India on Friday said the revoking of Jammu and Kashmir's special status was 'entirely an internal matter' with 'no external ramifications' and firmly told Pakistan that it has to stop terrorism to start talks, as the United Nations Security Council held a rare closed door meeting on the Kashmir issue.
Briefing the media following the conclusion of the informal meeting requested by China and Pakistan, Indian envoy to the UN Syed Akbaruddin said India's position was and remains that matters related to Article 370 of the Constitution are entirely an internal matter of India and these have no external ramifications.
After making a statement, Akbaruddin took questions from the reporters gathered at the UN Security Council stakeout.
China and Pakistan's envoys left immediately after making their remarks and without taking any questions.
Without naming Pakistan, he said there are some who are trying to project an 'alarmist approach' to the situation in Kashmir, which is far from the ground realities.
"Stop terror to start talks," he asserted.
Akbaruddin asserted that there are normal diplomatic ways when countries deal with each other.
"That is the way to do it. But using terror to thrive and push your goals is not the way that normal states behave. No democracy will acknowledge or accept talks when terror thrives. Stop terror, start talks."
He said that India's national position was and remains that matters related to Article 370 of the Indian Constitution are 'entirely an internal matter of India'.
"These have no external ramifications. The recent decisions taken by the Government of India and our legislative bodies are intended to ensure that good governance is promoted, socio-economic development is enhanced for our people in Jammu and Kashmir and Ladakh," he said, adding that authorities in Jammu and Kashmir have announced a whole set of measures that the government is undertaking to move towards normalcy.
"We are are gratified that the Security Council in its closed consultations appreciated these efforts, acknowledged them," he said referring to the the UNSC meeting that lasted over an hour.
Diplomatic sources said the meeting ended with no outcome.
On the measures taken by the Indian government following the revocation of Article 370, he said, "Prevention is better than cure. The measures that we took were preventive in nature. They were designed to stop terrorists from bleeding our people. In the 10 days that have passed, there are no casualties, no fatalities."
On the Chinese and Pakistani envoys' remarks after the UNSC meeting, he said, "I'm a much more conventional diplomat. I do my job rather than add to the fire and fury of heightening tensions.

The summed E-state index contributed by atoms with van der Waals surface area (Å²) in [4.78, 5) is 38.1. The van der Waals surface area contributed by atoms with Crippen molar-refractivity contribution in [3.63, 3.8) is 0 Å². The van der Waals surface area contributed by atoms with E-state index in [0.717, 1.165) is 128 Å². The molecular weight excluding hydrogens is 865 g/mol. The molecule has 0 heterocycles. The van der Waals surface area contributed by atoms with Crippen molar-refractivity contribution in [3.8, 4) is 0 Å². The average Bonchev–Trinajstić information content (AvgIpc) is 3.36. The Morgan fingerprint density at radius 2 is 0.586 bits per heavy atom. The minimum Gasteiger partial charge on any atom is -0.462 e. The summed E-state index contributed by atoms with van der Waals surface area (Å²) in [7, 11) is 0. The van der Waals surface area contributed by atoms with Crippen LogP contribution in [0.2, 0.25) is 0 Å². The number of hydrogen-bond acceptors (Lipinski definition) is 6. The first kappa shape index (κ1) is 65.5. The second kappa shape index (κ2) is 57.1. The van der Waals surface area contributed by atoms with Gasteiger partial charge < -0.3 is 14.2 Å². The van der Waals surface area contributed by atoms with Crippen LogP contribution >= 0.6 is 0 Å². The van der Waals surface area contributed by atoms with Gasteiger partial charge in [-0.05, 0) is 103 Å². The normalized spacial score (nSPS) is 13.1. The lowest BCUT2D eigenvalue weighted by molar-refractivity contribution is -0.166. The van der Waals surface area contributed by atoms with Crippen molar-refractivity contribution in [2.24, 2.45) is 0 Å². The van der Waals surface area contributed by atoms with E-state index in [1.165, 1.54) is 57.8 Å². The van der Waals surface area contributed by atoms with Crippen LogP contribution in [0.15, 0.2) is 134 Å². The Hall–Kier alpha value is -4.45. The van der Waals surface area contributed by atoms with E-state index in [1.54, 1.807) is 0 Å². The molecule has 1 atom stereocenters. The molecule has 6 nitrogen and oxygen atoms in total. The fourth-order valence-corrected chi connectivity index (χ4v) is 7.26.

"For the first time after the end of Security Council consultations, we noted that two states who made national statements tried to pass them off as the will of the international community. National statements (trying) to masquerade as the will of the international community."
He said India is committed to gradually removing all restrictions in Kashmir.
"Of particular concern is that one state is using terminology of jihad and promoting violence in India, including by their leaders. Violence is no solution to the problems that all of us face," he said, taking a swipe at Pakistan.
"We are sad that terrorism is being fuelled, language and incendiary talk of jihad is being mentioned by people who should know better," he said, adding that India stands ready to continue its efforts towards peaceful resolution of all issues in an 'atmosphere free of terror and violence'.
When asked about human rights violations in Kashmir, Akbaruddin said, "If there are issues, they will be addressed by our courts. We don't need international busy bodies to try and tell us how to run our lives.
"We are a billion plus people. We have a commitment to democracy unlike those who are now trying to speak to me, whose experience is extremely limited. We have vast experience, we will fulfil our goals."
Earlier, briefing the media, Pakistan's ambassador to the UN, Maleeha Lodhi said the very fact the UNSC meeting had taken place is 'testimony to the fact that this is an internationally recognised dispute'.
After the UNSC meeting, Chinese Ambassador to the UN Zhang Jun urged India and Pakistan to settle their differences peacefully and 'discard the zero-sum game mentality'.
"We call upon relevant parties to exercise peace and not to take actions that will aggravate tensions," he said.
Voicing China's stand on India revoking the special status of Kashmir, he said, "The unilateral action by India has changed the status quo in Kashmir, which is an internationally recognised dispute."
Voicing Beijing's opposition to India forming a separate Union Territory of Ladakh after revocation of the special status of Kashmir, he said: "India's actions have also challenged China's sovereign interests and violated bilateral agreements in maintaining peace and stability in the border areas, and China is very much concerned."
"I want to emphasise that such unilateral practice by India is not valid in relation to China, and will not change China's exercise of sovereignty and effective administrative jurisdiction over the territory," he said.
India and Pakistan did not attend the UNSC meeting, which was open only to the five permanent members and 10 non-permanent members.
According to UN records, the last time the UN Security Council discussed the the Kashmir issue was in 1965.